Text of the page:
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Softer skills, harder results


To further make the case for taking soft skills seriously, Cornerstone OnDemand's Vincent Belliveau adds to the debate.

The economic woes of the last few years have proven difficult for many organisations. The UK public has been a lot more careful with its money and indeed, at the end of 2012, figures from the Office of National Statistics showed that families were spending £45 a week less than they were before the recession. This may seem like a small amount, but across the country it equates to a staggering £3.8bn each month. Although there is little that HR teams can do to reverse the recession, improving customer loyalty can be a way to safeguard spending, and behind that loyalty are often soft skills which help retailers and other organisations to both maintain and grow business.

The art of retention

Hard skills may help employees to perform their core roles, such as operating equipment, but soft skills will support organisations in obtaining and retaining customers. Listening to customers, striving to improve products and the service and delivering it on time will help to retain a client.

However, many organisations do not ensure that their employees' soft skills are developed. For example, a low price supermarket concentrates on trimming supply chain costs and offering cheaper products rather than achieving high levels of customer satisfaction. Unfortunately, in today’s economic climate, this approach is no longer sufficient to guarantee customer loyalty – and it could also be a missed opportunity. According to Marketing Metrics, a guide to measuring marketing performance, it is 50% easier to sell to existing customers than it is to acquire new prospects. Combined with the statistic that the cost of acquiring new customers is five times more expensive than satisfying and retaining current clients, it is clearly of vital importance to use soft skills to retain and grow business [1].

Anatomy of soft skills

These statistics alone should ensure that organisations put in place a soft skills training programme, but this is only the beginning. Employers need to ensure they are rewarding their employees when they demonstrate high levels of customer service and when they build relationships. It can be difficult to encourage soft skills in the workplace, so here are a few other ways of training and rewarding them which can make a difference:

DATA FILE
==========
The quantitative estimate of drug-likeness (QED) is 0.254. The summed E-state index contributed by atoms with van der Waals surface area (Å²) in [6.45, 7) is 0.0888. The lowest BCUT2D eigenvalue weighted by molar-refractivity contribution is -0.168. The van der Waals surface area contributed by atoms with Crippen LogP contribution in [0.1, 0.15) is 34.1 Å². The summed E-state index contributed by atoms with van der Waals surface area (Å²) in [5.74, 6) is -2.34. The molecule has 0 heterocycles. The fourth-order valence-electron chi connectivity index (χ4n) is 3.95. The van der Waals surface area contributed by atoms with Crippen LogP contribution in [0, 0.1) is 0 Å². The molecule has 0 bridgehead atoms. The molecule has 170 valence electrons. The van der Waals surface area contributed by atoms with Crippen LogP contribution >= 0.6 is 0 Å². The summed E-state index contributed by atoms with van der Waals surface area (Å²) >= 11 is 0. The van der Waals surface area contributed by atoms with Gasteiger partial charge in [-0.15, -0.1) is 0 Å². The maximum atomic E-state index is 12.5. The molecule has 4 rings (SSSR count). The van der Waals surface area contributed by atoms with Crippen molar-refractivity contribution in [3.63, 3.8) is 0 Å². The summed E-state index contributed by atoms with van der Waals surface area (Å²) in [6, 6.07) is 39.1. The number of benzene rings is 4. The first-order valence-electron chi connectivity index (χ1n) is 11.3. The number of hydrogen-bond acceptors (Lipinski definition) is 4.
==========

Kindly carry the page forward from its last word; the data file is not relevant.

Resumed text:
• Soft skills training: You shouldn’t just train staff on the essential hard skills to do their job – it’s equally important to conduct training sessions on handling difficult feedback and keeping customers delighted
  • Reward customer retention: If you calculate your net profit for a returning customer over the years compared with the cost of acquiring a new one, you’ll realise how important this is. Consider thanking key staff involved in keeping customers satisfied over the years
  • Reward great feedback: Highlight positive feedback from customers. Discretionary rewards or a gift policy can really encourage staff to go the extra mile for their customers – but this needs to be supported from the top. Going the extra mile often involves investment, and you should make it clear that this is supported.

Soft skills for all employees

Soft skills play an important role as people progress through their chosen career and therefore it’s important that these skills are continually developed. Having the ability to clearly communicate with colleagues at all levels, negotiating with suppliers, partners and clients will be key to business and personal success. Therefore, having the skills to nurture and manage those relationships through the use of soft skills will undoubtedly have a positive impact on the bottom line of the business. It will also help set a great example for more junior employees that are able to observe strong communication skills, creating best practice, supporting peer-to-peer learning and retaining the knowledge within the business.

Soft skills: the benefits are clear

The benefits of improving soft skills are clear, especially in a time when every penny and pound spent is being scrutinised. If organisations take the time to train their staff and make sure they are highlighting and rewarding the way that people do their jobs, rather than the immediate outcome, this will lead to numerous benefits.

Clearly, it’s vital that employees can do their jobs and that hard skills are covered, but organisations are increasingly needing a balance between the two, especially as these skills have the potential to increase client retention. Delighted customers are also far more willing to try new products from the same brand – a brand they now trust – and with statistics from American Express Financial Advisors showing that their own sales increased 18% after undertaking a soft skills training course, this is not something that other organisations can ignore.

If companies can make sure that their staff are trained in the right balance between hard and soft skills, not only will they excel on a day-to-day basis at their core job, but they will also retain and grow existing customers. Soft skills truly have the potential to turbo-charge a company, and organisations which realise this can make significant improvements to their bottom line.   

Vincent Belliveau is Senior Vice President & General Manager, EMEA of Cornerstone OnDemand

[1]Alan E. Webber, "B2B Customer Experience Priorities In An Economic Downturn: Key Customer Usability Initiatives In A Soft Economy"

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